Honeymoon Bay, in Tasmania’s Freycinet National Park, is a beautiful, appropriately called beach. This charming little bay is surrounded by eucalyptus trees and set between two rocky headlands, offering spectacular views of the Hazards mountains. Swimming in the shallow, sapphire-coloured water, snorkelling, or simply relaxing and staring out to sea are all options. The Freycinet Visitor Centre is a short walk from Honeymoon Bay.

It’s a nice hidden gem nestled away from Richardsons Beach. The quiet and sheltered environment often means it’s a great spot to see local animals such as wallabies and birdlife during the day and possums at night.

Honeymoon Bay beach and rocks
Honeymoon Bay beach and rocks

For young families, Honeymoon Bay provides a nice sheltered, enclosed area where you can keep an eye on young children or take them swimming or kayaking in shallow, calm water.

For the adults, it’s a great place to sit on top of the granite boulders at night with a glass of bubbly and watch the sunset. It’s also a good spot for rock fishing. If you’re there at the right time it can be a great place to catch Flathead.

Key Things to Know About Honeymoon Bay

Best Time of Year to Visit

If you’re visiting Honeymoon Bay for the day, the weather here is moderate enough for visiting at any time of the year. However with that being said, if you’re looking to sun bake or swim without a wetsuit, we recommend visiting during the warmer months, from October to April.

If you’re visiting to camp, we would also recommend camping in these warmer months. This way you can sit outside during most evenings without feeling too cold. January is the busiest time of year for camping and day visitors, so you can enjoy the area with slightly less people we recommend visiting outside the school holidays, such as October (excluding Hobart show long weekend), November, second half of February, March and April.

Other Key Tips for Visitors & Campers

Bring mosquito repellant, particularly to use during warm evenings. Bring a hat and sunscreen, you’ll be tempted to spend long amounts of time outside in this beautiful place.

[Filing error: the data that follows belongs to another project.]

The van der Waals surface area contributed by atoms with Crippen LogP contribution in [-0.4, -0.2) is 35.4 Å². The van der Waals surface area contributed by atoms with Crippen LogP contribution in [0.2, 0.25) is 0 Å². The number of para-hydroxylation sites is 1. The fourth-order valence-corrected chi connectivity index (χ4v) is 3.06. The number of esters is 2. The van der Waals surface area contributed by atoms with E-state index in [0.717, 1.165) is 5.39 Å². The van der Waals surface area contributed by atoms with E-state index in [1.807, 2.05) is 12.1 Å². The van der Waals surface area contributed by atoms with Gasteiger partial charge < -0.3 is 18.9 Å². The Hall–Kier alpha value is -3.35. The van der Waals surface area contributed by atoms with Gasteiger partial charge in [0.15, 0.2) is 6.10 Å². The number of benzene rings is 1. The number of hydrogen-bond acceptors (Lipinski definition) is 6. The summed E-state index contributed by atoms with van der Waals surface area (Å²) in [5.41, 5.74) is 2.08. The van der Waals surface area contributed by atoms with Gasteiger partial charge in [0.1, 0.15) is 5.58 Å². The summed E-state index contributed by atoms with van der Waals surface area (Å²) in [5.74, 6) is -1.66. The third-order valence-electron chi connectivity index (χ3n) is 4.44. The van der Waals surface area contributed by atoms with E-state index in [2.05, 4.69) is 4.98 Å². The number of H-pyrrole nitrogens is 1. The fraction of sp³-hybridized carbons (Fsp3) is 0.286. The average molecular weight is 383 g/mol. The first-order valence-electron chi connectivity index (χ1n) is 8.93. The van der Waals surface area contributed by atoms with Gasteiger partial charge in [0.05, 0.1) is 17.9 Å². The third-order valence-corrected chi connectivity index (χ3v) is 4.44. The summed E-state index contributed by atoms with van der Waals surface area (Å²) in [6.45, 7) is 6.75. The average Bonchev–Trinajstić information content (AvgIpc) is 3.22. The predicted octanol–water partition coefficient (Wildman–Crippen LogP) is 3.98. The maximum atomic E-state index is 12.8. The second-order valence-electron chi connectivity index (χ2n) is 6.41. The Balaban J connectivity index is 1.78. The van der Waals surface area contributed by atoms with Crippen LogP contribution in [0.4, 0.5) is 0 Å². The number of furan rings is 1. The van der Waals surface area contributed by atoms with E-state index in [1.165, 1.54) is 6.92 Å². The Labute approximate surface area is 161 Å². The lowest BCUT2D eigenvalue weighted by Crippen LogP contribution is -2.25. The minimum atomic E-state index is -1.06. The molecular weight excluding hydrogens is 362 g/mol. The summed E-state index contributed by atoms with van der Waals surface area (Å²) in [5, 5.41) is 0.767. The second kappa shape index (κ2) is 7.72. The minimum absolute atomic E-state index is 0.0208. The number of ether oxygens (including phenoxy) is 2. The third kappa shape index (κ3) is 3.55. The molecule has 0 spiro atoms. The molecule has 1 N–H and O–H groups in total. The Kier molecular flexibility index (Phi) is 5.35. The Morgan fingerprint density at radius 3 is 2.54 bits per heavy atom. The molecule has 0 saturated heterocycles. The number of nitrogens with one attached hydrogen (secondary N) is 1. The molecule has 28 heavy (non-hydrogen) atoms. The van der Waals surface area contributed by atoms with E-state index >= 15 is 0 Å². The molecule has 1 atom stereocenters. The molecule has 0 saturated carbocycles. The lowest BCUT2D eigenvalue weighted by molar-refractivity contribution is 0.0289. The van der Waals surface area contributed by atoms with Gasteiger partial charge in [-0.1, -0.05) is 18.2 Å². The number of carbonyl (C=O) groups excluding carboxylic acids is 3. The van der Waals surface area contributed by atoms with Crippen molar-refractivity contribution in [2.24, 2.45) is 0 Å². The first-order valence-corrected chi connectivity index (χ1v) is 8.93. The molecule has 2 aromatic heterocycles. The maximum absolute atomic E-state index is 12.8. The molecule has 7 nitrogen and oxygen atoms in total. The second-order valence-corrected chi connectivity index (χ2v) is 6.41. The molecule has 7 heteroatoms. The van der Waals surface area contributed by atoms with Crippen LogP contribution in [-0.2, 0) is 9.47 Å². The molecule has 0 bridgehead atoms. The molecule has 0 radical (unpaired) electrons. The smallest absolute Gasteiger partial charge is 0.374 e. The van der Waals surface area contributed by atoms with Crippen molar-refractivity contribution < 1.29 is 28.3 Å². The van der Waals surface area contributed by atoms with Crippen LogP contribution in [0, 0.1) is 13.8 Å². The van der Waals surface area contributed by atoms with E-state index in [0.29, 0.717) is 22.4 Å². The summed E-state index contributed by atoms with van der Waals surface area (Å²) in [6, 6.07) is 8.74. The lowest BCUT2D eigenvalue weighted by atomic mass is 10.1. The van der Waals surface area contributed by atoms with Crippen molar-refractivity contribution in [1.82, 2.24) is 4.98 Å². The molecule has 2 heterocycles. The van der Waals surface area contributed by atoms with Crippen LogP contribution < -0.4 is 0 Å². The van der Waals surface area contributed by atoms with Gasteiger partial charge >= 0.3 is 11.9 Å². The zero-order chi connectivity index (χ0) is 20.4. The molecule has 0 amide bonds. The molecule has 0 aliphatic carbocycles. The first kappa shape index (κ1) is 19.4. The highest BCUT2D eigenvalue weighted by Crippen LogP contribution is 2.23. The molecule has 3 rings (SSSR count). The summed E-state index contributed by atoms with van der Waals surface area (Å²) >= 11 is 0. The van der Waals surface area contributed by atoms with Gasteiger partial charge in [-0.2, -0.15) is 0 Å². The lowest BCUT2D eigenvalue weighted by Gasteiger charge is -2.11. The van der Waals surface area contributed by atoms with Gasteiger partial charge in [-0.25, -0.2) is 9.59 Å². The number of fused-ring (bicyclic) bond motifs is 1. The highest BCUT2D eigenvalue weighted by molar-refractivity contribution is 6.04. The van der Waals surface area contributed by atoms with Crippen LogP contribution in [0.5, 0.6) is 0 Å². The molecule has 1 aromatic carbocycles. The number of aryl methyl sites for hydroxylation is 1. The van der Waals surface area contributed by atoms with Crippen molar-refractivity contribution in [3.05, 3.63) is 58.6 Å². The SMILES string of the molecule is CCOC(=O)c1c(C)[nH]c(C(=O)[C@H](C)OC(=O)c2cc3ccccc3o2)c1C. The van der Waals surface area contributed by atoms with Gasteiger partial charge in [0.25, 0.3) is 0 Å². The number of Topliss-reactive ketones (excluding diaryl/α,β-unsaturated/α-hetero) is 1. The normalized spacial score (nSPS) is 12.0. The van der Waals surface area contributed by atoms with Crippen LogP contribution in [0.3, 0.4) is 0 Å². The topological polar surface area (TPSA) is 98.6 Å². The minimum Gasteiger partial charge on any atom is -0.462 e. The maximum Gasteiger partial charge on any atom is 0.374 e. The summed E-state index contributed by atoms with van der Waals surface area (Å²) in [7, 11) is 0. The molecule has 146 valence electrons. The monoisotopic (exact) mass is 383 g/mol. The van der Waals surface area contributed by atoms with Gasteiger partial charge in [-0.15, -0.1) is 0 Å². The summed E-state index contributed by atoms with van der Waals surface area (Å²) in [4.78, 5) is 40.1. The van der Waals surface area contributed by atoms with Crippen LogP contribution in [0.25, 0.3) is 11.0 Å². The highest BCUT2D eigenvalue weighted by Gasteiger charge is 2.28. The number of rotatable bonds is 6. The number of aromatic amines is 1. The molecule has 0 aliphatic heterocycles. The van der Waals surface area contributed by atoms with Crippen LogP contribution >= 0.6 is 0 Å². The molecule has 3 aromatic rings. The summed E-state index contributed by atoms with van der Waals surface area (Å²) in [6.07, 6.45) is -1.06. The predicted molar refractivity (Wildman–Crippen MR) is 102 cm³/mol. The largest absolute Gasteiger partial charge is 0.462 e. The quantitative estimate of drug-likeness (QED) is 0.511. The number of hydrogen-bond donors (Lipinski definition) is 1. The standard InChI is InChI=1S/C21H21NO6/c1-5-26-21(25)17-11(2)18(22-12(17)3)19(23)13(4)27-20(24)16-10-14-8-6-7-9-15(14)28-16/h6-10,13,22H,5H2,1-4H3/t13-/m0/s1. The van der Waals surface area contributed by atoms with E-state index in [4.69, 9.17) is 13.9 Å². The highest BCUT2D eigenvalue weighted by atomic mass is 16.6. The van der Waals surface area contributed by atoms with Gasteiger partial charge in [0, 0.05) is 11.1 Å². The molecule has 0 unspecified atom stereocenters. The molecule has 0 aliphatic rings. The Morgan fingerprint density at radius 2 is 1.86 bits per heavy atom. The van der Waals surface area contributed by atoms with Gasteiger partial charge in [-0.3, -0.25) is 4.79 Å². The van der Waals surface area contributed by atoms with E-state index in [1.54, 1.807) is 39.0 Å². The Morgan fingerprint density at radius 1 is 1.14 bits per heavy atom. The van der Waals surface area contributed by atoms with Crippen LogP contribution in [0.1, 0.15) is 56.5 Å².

Bring bottled water or be prepared to boil your own water. The tap water at Coles Bay comes from a reservoir, which isn’t dirty but isn’t treated either.

Honeymoon Bay is part of the Freycinet National Park, which means there are certain rules to abide by to protect the environment, native animals and enable others to enjoy their visit too.

Please avoid the following:

  • Bringing pets into the national park
  • Feeding the animals (incorrect food can be harmful, the animals also need to know how to source their own food)
  • Removing or harming the trees or other parts of the environment
  • Playing loud music
  • Leaving rubbish behind

Honeymoon Bay Tasmania Camping

Honeymoon Bay granite boulders
Honeymoon Bay – big granite boulders, great views. Image source: Tracey Croke

Early in August, a vote is taken to assign locations for the summer season (18 December – 10 February) as well as Easter. For Christmas, each family/group is granted one entry, and for Easter, another entry is allowed. During this time, each site has a maximum stay of 10 nights for up to 6 persons. The ballot draw will be announced as soon as practicable following the draw, usually within two weeks.

Outside of the ballot season, campsites can be pre-booked through the visitor centre. Payment in full is required at the time of booking. Outside of the tourist center’s opening hours, a display board with booking and other information can be found.

Per site, the maximum length of stay is 14 nights for up to 6 persons. If you plan to come a day late, let the visitor centre know. All reservations that are not filled by the first night will be considered a no-show and will be cancelled.

Individual tent-only camping nodes set atop a granite knoll with a view of Honeymoon Bay. The sites are only open during the summer holidays and Easter, and the amenities are a bit of a walk away. This location has electric barbecues, picnic tables, untreated water, and restrooms.

Due to its dryness and vulnerability to fire, Freycinet is a fuel stove only region. No fires are permitted at Honeymoon Bay, except for gas and fuel stoves, however during a total fire ban these are also restricted. On these days, you can cook with the electric barbecues supplied at the Ranger Creek and Honeymoon Bay picnic spots.

Near the powered sites, campers can find recycling and trash bins. There are no laundry facilities or a way to dispose of black water (the nearest black water dump point is at Bicheno or Swansea).

Attractions Close to Honeymoon Bay

For those keen to explore, you can walk north along the coastline to Richardson’s Beach drive for five minutes south-west to the walking tracks carpark where you can depart for Wineglass Bay.

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